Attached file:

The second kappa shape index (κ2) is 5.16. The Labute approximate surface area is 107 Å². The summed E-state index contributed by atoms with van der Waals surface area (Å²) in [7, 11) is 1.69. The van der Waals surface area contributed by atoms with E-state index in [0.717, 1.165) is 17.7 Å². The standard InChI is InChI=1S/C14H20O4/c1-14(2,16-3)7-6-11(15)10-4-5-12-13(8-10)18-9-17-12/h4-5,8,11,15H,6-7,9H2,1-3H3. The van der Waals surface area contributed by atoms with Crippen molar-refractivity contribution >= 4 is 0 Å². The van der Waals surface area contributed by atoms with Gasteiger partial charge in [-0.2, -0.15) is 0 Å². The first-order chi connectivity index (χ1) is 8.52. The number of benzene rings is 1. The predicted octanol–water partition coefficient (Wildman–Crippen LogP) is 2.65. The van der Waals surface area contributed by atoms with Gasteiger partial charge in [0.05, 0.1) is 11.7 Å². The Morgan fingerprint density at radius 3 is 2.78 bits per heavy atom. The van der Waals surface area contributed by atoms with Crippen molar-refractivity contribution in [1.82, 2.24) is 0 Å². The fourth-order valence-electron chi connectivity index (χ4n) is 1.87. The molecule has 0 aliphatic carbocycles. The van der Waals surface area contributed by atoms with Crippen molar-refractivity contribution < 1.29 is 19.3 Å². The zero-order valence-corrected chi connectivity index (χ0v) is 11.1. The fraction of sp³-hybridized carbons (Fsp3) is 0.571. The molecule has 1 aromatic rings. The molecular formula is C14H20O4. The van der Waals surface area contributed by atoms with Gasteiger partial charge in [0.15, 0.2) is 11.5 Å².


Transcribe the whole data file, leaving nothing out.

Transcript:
The second kappa shape index (κ2) is 5.16. The Labute approximate surface area is 107 Å². The summed E-state index contributed by atoms with van der Waals surface area (Å²) in [7, 11) is 1.69. The van der Waals surface area contributed by atoms with E-state index in [0.717, 1.165) is 17.7 Å². The standard InChI is InChI=1S/C14H20O4/c1-14(2,16-3)7-6-11(15)10-4-5-12-13(8-10)18-9-17-12/h4-5,8,11,15H,6-7,9H2,1-3H3. The van der Waals surface area contributed by atoms with Crippen molar-refractivity contribution >= 4 is 0 Å². The van der Waals surface area contributed by atoms with Gasteiger partial charge in [-0.2, -0.15) is 0 Å². The first-order chi connectivity index (χ1) is 8.52. The number of benzene rings is 1. The predicted octanol–water partition coefficient (Wildman–Crippen LogP) is 2.65. The van der Waals surface area contributed by atoms with Gasteiger partial charge in [0.05, 0.1) is 11.7 Å². The Morgan fingerprint density at radius 3 is 2.78 bits per heavy atom. The van der Waals surface area contributed by atoms with Crippen molar-refractivity contribution in [1.82, 2.24) is 0 Å². The fourth-order valence-electron chi connectivity index (χ4n) is 1.87. The molecule has 0 aliphatic carbocycles. The van der Waals surface area contributed by atoms with Crippen molar-refractivity contribution < 1.29 is 19.3 Å². The zero-order valence-corrected chi connectivity index (χ0v) is 11.1. The fraction of sp³-hybridized carbons (Fsp3) is 0.571. The molecule has 1 aromatic rings. The molecular formula is C14H20O4. The van der Waals surface area contributed by atoms with Gasteiger partial charge in [0.15, 0.2) is 11.5 Å².